Title: Walt Whitman to John Townsend Trowbridge, 6 February 1865
Date: February 6, 1865
Source: The transcription presented here is derived from Walt Whitman, The Correspondence, ed. Edwin Haviland Miller (New York: New York University Press, 1961–1977), 1:254-255. For a description of the editorial rationale behind our treatment of the correspondence, see our statement of editorial policy.
Location: Library of Congress
Whitman Archive ID: loc.00307
Contributors to digital file: Elizabeth Lorang, Kathryn Kruger, Vanessa Steinroetter, and Alyssa Olson
Monday February 6, 1865.
My dear Friend:
As you see by the date of this, I am back again in Washington, moving around regularly, but not to excess, among the hospitals. . . . My health is pretty good, but since I was prostrated last July, I have not had that unconscious and perfect health I formerly had. The physician says my system has been penetrated by the malaria—it is tenacious, peculiar and somewhat baffling—but tells it will go over in due time. It is my first appearance in the character of a man not entirely well.
The talk here is about the late Peace Conference1—the general statement accepted is that it has been a failure and a bubble—even the war is to go on worse than ever—but I find a few shrewd persons whose theory is that it is not at all sure of its being a failure—they say that the President and Mr. Seward are willing to avoid at present the tempest of rage which would beat about their heads, if it were known among the Radicals that Peace, Amnesty, every thing, were given up to the Rebels on the single price of re-assuming their place in the Union—so the said shrewd ones say the thing is an open question yet. For my part I see no light or knowledge in any direction on the matter of the conference, or what it amounted to, or where it left off. I say nothing, and have no decided opinion about it—not even a guess (but rather leaning to the generally accepted statement above).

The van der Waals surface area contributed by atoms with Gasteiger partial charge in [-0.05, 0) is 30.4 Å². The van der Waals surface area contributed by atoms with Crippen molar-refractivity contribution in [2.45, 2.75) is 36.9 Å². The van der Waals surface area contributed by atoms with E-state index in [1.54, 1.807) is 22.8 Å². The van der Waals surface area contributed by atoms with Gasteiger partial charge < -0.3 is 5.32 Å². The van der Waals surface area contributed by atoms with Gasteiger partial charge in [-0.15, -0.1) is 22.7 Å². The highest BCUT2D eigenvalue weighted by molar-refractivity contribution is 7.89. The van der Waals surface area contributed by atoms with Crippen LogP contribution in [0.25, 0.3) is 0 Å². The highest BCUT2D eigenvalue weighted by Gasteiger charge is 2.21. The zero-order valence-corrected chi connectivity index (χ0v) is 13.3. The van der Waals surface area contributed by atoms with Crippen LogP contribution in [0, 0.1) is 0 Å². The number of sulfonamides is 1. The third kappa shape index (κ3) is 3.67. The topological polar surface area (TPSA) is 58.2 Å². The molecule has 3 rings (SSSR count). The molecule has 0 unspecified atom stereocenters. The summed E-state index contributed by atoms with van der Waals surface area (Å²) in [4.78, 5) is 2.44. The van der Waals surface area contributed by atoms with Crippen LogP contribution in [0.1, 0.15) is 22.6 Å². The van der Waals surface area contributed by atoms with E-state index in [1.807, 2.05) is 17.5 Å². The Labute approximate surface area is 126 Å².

My dear friend, I haven't your last letter at hand to see whether there is anything that needs special answer—I hope to hear from you often. For the present Farewell.
Direct to me simply Washington, D. C., as I call for my letters daily at the post office. Should you have an opportunity to see Dr. Le Baron Russell,2 3 Mt. Vernon St., tell him I wished you to thank him for many favors and contributions to the men in times past, and that I am now back in Washington. If perfectly eligible, it might help me in the cause of the men, if you were to prepare a paragraph for Mr. Shillaber's paper,3 if he were willing to publish it, stating that I am now as a volunteer nurse among the Hospitals at Washington & in the field as formerly. Write soon as convenient.
1. On February 3, 1865, Lincoln and his Secretary of State Wiliam H. Seward met with Vice-President of the Confederacy Alexander H. Stephens on the Union transport River Queen lying in Hampton Roads. All through 1864 Lincoln had insisted that he would consider any peace plan that included restoration of the Union and the emancipation of all slaves; he now also demanded a complete end to the war, refusing to consider a temporary cessation of hostilities. Lincoln's last requirement frustrated the Southerners' desire for an armistice, which would, they hoped, allow for a cooling of passions before the beginning of negotiations. The meeting ended with no agreement reached. [back]
2. See Whitman's letter from December 3, 1863 . [back]
3. Shillaber was the proprietor of the Boston Saturday Evening Gazette; see Whitman's letter from December 27, 1863 . According to Miller, the paragraph Whitman refers to has not been identified, although it evidently appeared; see Whitman's letter from March 3, 1865 . [back]